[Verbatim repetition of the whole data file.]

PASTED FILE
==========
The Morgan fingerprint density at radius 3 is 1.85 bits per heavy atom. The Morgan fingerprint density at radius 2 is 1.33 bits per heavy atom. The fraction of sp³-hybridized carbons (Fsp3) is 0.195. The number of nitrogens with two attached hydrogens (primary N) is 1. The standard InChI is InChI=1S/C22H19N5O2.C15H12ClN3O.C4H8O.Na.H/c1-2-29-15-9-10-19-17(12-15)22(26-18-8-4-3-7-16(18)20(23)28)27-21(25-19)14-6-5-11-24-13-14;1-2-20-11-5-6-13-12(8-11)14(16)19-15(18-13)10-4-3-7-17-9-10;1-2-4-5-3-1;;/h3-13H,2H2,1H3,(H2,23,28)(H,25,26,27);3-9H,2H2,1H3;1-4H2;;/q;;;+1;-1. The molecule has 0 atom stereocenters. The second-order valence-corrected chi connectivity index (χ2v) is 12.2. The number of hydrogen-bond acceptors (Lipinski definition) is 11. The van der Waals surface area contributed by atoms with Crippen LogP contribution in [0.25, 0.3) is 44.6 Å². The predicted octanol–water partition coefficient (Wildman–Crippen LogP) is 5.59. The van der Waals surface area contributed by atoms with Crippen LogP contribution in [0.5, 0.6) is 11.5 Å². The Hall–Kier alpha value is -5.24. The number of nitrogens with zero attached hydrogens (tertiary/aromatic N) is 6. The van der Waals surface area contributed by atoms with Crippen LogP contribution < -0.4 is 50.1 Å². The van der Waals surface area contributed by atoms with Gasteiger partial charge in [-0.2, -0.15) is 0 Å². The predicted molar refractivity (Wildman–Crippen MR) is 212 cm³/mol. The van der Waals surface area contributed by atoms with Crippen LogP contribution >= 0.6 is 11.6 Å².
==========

The Morgan fingerprint density at radius 3 is 1.85 bits per heavy atom. The Morgan fingerprint density at radius 2 is 1.33 bits per heavy atom. The fraction of sp³-hybridized carbons (Fsp3) is 0.195. The number of nitrogens with two attached hydrogens (primary N) is 1. The standard InChI is InChI=1S/C22H19N5O2.C15H12ClN3O.C4H8O.Na.H/c1-2-29-15-9-10-19-17(12-15)22(26-18-8-4-3-7-16(18)20(23)28)27-21(25-19)14-6-5-11-24-13-14;1-2-20-11-5-6-13-12(8-11)14(16)19-15(18-13)10-4-3-7-17-9-10;1-2-4-5-3-1;;/h3-13H,2H2,1H3,(H2,23,28)(H,25,26,27);3-9H,2H2,1H3;1-4H2;;/q;;;+1;-1. The molecule has 0 atom stereocenters. The second-order valence-corrected chi connectivity index (χ2v) is 12.2. The number of hydrogen-bond acceptors (Lipinski definition) is 11. The van der Waals surface area contributed by atoms with Crippen LogP contribution in [0.25, 0.3) is 44.6 Å². The predicted octanol–water partition coefficient (Wildman–Crippen LogP) is 5.59. The van der Waals surface area contributed by atoms with Crippen LogP contribution in [0.5, 0.6) is 11.5 Å². The Hall–Kier alpha value is -5.24. The number of nitrogens with zero attached hydrogens (tertiary/aromatic N) is 6. The van der Waals surface area contributed by atoms with Crippen LogP contribution < -0.4 is 50.1 Å². The van der Waals surface area contributed by atoms with Gasteiger partial charge in [-0.2, -0.15) is 0 Å². The predicted molar refractivity (Wildman–Crippen MR) is 212 cm³/mol. The van der Waals surface area contributed by atoms with Crippen LogP contribution >= 0.6 is 11.6 Å².